Welcoming South Korean students


Courtesy Photo

Sally Roos is the Student Services Coordinator with the CIEP. Roos explained that the CIEP aims to prepare teachers to teach across the world.


Twenty-one students from South Korea are visiting UNI for the three-week Multiculturalism Immersion Program.

The students are from Kyungpook National University (KNU) and Korea National University of Education (KNUE) and will be on campus from Jan. 3 to 25. They are enrolling in classes through the UNI Culture and Intensive English Program (CIEP) during this time period.

“As the whole world is globalized, Korea turns into [a] multicultural society,” said Sohee Kim, one of the students involved in the program. “I think that it is needed for teachers to reinforce their global capabilities to accept and understand other cultures.

Therefore, I thought that I need to learn multicultural education as a future educator. Likewise, I decided to be a part of the multicultural CIEP program.”

The students who take part in this program are those who want to become educators on a global scale. South Korea is currently experiencing a major increase in the number of immigrants coming into the country.

Because of this, classrooms are becoming more multicultural and more teachers are needed who can accommodate to theses diversity needs. UNI is providing students with the opportunity to learn these skills first hand.

“Kyungpook National University […] has a program called Global Teachers University,” said Sally Roos, student services coordinator for the CIEP. “It is a government funded program to provide training to teachers who want to be global teachers. They want to be equipped to teach in a variety of contexts.”

The CIEP began this partnership four years ago when Craig Klafter, the director of the Office of International Programs, went to South Korea and made a connection with KNU.

Initially, this partnership was a science, technology, engineering and mathematics, or STEM, program. Then the focus switched to multicultural education. This is when KNUE came to be involved in the program as well. Multicultural education has now been the program’s focus for two years.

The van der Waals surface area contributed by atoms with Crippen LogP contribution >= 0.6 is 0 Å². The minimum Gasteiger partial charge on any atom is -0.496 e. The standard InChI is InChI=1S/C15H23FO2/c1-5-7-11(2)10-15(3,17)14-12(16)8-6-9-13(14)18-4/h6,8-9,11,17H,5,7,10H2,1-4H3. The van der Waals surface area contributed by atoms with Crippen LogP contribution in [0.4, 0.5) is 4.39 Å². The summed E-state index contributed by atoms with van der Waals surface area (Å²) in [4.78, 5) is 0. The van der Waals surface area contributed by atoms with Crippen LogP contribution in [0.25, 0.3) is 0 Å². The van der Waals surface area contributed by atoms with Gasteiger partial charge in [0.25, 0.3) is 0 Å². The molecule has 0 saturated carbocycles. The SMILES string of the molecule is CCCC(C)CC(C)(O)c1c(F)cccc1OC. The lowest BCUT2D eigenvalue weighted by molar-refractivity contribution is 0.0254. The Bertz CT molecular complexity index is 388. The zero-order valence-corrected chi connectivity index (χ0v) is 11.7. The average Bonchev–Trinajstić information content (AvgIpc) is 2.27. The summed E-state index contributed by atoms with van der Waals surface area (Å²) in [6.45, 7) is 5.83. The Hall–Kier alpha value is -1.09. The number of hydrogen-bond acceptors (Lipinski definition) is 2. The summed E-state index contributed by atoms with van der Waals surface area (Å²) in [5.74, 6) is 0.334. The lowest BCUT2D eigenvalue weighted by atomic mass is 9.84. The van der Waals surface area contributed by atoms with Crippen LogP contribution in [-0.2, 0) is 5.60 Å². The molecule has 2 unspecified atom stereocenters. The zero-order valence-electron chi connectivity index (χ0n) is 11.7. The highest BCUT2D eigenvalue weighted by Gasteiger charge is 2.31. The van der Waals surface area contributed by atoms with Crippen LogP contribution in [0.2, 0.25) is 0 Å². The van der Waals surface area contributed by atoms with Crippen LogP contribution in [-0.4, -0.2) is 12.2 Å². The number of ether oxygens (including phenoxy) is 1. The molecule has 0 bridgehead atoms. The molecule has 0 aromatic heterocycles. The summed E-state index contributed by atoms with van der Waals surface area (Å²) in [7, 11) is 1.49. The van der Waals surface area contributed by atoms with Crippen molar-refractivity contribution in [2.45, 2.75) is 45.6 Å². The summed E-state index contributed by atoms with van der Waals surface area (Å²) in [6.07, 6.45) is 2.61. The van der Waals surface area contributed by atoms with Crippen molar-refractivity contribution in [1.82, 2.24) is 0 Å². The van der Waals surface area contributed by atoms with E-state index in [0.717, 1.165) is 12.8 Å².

During their stay here, students will be taking classes that focus on reading and writing, as well as listening and speaking. They will also partake in different activities, such as attending a common class that students who majoring in education  at UNI take.

They will also visit other local schools in the area to learn how education compares to the schools in South Korea. In addition, the students will learn how teachers must accommodate to the needs of culturally diverse students. Professors will also be giving lectures about multiculturalism to the students.

Not only are the students getting to learn about multicultural education and focus on their career path, they also get to experience American culture themselves. When they are not learning about how to be a more globalized educator, they are partaking in activities that the average American at their age would participate in.

Sohee Kim said she is passionate when it comes to her new cultural discoveries.

“Last Sunday, I watched [a] hockey game,” Kim said. “Actually, since the hockey game is not so general and popular in Korea, it was my first time to watch [a] hockey game. It was so awesome. If I went back to Korea, I would want to see [a] hockey game again!”

UNI students also have the opportunity to travel to KNU over the summer through the CIEP. Even though it will not be the exact same program, students will still be provided with the opportunity to study abroad.

“It is an opportunity, especially for teachers, to go and learn about Korea,” Roos said.